Neuromuscular dysfunction following eccentric exercise

John Saxton, Priscilla Clarkson, Robert James, Mary Miles, Michael Westerfer, Sean Clark, Alan Donnelly

Research output: Contribution to journalArticlepeer-review

189 Citations (Scopus)


This study examined the effects of exercise-induced muscle damage on tremor and proprioception components of neuromuscular function. Six male and six female volunteers (aged 18-30 yr) performed 50 maximal eccentric muscle actions using the forearm flexors of the nondominant arm. Forearm flexor tremor and perception of voluntary force and joint position were monitored to assess changes in neuromuscular function. Data were analyzed using REANOVA. Serum creatine kinase activity increased from a baseline value of 68 +/- 13 IU.l-1 to 2849 +/- 852 IU.l-1 5 d after exercise (P <0.05). This was accompanied by prolonged impaired joint range of motion (P <0.01) and reduced maximum strength (P <0.01). Muscle soreness peaked 3 d postexercise (P <0.01; Wilcoxon test). Tremor amplitude was increased (P <0.01) until 48 h after exercise, whereas the power frequency spectrum was unaffected. Perception of joint position at elbow angles of 1.57 rad (P <0.01) and 2.09 rad (P <0.05) and perception of force (P <0.01) were significantly impaired when the control arm acted as the reference. Joint positions were more accurately reproduced when the experimental arm acted as its own reference. The increase in tremor amplitude and loss of proprioceptive function in the days after damage-inducing eccentric exercise suggest significant impairment of neuromuscular function.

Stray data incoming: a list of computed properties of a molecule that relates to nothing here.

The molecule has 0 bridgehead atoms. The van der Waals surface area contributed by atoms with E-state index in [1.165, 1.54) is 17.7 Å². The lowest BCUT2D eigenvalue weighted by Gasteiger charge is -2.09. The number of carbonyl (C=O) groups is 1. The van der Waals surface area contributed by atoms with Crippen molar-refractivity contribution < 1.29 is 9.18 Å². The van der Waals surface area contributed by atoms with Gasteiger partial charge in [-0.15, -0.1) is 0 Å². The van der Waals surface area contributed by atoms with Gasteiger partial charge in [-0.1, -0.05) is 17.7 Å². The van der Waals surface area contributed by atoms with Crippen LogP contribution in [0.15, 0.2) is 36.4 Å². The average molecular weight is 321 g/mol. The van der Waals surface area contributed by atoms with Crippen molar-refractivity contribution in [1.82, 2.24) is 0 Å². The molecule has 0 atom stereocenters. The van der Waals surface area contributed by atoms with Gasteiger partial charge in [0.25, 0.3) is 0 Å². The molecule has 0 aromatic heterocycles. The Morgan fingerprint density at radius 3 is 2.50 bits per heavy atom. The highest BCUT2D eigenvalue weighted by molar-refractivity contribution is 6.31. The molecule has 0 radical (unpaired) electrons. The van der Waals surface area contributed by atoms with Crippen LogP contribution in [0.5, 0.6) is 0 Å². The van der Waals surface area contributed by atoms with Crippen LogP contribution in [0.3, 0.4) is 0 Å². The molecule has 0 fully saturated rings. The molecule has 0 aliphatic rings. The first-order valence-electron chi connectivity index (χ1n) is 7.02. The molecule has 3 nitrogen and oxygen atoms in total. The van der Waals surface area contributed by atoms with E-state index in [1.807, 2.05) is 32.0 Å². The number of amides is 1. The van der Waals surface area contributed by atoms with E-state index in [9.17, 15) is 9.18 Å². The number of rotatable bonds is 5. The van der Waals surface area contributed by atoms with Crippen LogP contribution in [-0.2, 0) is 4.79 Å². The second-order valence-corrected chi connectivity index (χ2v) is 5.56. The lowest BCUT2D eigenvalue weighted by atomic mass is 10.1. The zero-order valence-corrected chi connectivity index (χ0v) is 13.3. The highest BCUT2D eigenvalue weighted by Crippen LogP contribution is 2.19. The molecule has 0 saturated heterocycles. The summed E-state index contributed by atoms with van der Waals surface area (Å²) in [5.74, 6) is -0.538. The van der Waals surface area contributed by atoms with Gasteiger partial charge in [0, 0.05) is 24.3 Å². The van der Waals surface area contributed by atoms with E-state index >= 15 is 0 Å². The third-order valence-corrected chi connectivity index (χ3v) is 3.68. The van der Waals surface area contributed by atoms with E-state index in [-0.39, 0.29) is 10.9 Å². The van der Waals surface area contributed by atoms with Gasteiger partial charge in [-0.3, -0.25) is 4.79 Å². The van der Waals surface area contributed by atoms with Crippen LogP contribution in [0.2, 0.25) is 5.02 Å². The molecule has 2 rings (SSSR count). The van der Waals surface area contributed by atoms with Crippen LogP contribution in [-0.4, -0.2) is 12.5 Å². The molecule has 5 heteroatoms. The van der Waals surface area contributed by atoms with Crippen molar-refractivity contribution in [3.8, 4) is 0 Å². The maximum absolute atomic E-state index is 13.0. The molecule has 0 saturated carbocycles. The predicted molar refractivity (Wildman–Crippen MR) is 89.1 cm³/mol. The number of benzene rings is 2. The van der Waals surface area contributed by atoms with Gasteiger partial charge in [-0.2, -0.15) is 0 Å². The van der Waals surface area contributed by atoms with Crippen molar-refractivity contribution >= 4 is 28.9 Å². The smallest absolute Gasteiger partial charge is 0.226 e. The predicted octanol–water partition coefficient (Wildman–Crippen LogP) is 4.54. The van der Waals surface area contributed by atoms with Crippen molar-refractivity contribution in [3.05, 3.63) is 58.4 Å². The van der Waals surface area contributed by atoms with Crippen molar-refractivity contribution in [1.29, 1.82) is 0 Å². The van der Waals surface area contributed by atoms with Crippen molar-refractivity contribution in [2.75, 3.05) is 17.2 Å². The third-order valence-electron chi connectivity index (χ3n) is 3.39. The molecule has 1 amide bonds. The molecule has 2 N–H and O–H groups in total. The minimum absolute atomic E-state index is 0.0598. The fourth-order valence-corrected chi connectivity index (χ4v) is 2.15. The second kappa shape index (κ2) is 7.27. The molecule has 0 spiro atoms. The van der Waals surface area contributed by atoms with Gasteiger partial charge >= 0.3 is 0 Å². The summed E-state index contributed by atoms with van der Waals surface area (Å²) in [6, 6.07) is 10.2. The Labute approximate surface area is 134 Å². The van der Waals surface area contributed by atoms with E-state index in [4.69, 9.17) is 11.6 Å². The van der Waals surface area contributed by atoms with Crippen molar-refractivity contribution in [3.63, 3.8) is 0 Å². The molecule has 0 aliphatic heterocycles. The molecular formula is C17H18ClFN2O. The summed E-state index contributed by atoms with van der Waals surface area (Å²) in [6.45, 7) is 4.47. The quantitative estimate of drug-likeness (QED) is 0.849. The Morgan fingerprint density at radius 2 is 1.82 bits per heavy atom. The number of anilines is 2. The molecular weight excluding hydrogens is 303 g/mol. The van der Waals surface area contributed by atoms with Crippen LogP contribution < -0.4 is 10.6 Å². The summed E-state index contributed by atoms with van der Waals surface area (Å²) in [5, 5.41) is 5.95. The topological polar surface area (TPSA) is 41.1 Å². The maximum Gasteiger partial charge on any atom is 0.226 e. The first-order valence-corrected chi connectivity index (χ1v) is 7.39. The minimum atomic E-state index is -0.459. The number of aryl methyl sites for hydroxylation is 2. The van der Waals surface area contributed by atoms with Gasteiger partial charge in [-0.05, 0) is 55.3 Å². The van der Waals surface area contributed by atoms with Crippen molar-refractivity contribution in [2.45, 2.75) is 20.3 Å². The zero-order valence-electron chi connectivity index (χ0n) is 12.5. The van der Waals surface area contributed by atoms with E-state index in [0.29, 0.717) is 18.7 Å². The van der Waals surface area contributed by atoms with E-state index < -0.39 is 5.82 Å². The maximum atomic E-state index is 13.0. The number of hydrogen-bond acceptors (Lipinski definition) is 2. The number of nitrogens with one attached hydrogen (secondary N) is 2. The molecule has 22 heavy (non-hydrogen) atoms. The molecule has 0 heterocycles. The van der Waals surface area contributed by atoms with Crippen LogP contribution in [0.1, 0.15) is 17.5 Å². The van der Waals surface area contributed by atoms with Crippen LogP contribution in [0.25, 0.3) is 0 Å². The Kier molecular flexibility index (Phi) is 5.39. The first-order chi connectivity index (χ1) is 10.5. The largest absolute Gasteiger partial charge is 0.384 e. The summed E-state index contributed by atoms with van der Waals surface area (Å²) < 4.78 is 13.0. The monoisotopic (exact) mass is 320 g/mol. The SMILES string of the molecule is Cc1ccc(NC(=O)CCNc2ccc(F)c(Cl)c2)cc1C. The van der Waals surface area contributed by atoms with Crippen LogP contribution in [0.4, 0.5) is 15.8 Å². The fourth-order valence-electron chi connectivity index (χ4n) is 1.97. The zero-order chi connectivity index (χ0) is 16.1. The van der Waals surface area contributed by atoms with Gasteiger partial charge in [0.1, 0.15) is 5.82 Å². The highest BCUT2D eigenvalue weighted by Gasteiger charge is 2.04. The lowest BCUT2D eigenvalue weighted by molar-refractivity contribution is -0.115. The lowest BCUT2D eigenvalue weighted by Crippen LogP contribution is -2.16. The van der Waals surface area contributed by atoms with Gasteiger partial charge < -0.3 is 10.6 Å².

Original languageEnglish
Pages (from-to)1185-1193
JournalMedicine and Science in Sports and Exercise
Issue number8
Publication statusPublished - Aug 1995


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